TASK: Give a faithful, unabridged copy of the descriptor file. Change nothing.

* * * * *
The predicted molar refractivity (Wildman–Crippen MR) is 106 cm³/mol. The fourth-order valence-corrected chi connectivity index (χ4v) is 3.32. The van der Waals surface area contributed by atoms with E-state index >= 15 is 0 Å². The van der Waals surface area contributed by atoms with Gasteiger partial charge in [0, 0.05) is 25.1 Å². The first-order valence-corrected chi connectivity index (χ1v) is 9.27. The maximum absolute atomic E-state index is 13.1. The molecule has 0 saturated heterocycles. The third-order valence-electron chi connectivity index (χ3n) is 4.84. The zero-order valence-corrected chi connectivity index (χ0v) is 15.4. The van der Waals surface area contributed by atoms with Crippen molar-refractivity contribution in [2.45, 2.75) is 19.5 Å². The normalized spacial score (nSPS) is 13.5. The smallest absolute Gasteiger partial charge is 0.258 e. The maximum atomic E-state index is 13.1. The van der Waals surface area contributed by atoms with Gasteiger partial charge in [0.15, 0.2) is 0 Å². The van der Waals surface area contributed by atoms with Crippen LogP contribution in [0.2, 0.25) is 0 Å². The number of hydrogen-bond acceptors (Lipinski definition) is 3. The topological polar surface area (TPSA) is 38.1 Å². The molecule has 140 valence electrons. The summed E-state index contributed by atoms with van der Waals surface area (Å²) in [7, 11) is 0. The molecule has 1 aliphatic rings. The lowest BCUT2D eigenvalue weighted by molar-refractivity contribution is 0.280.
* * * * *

The predicted molar refractivity (Wildman–Crippen MR) is 106 cm³/mol. The fourth-order valence-corrected chi connectivity index (χ4v) is 3.32. The van der Waals surface area contributed by atoms with E-state index >= 15 is 0 Å². The van der Waals surface area contributed by atoms with Gasteiger partial charge in [0, 0.05) is 25.1 Å². The first-order valence-corrected chi connectivity index (χ1v) is 9.27. The maximum absolute atomic E-state index is 13.1. The molecule has 0 saturated heterocycles. The third-order valence-electron chi connectivity index (χ3n) is 4.84. The zero-order valence-corrected chi connectivity index (χ0v) is 15.4. The van der Waals surface area contributed by atoms with Crippen molar-refractivity contribution in [2.45, 2.75) is 19.5 Å². The normalized spacial score (nSPS) is 13.5. The smallest absolute Gasteiger partial charge is 0.258 e. The maximum atomic E-state index is 13.1. The van der Waals surface area contributed by atoms with Gasteiger partial charge in [0.15, 0.2) is 0 Å². The van der Waals surface area contributed by atoms with Crippen LogP contribution in [0.2, 0.25) is 0 Å². The number of hydrogen-bond acceptors (Lipinski definition) is 3. The topological polar surface area (TPSA) is 38.1 Å². The molecule has 140 valence electrons. The summed E-state index contributed by atoms with van der Waals surface area (Å²) in [7, 11) is 0. The molecule has 1 aliphatic rings. The lowest BCUT2D eigenvalue weighted by molar-refractivity contribution is 0.280.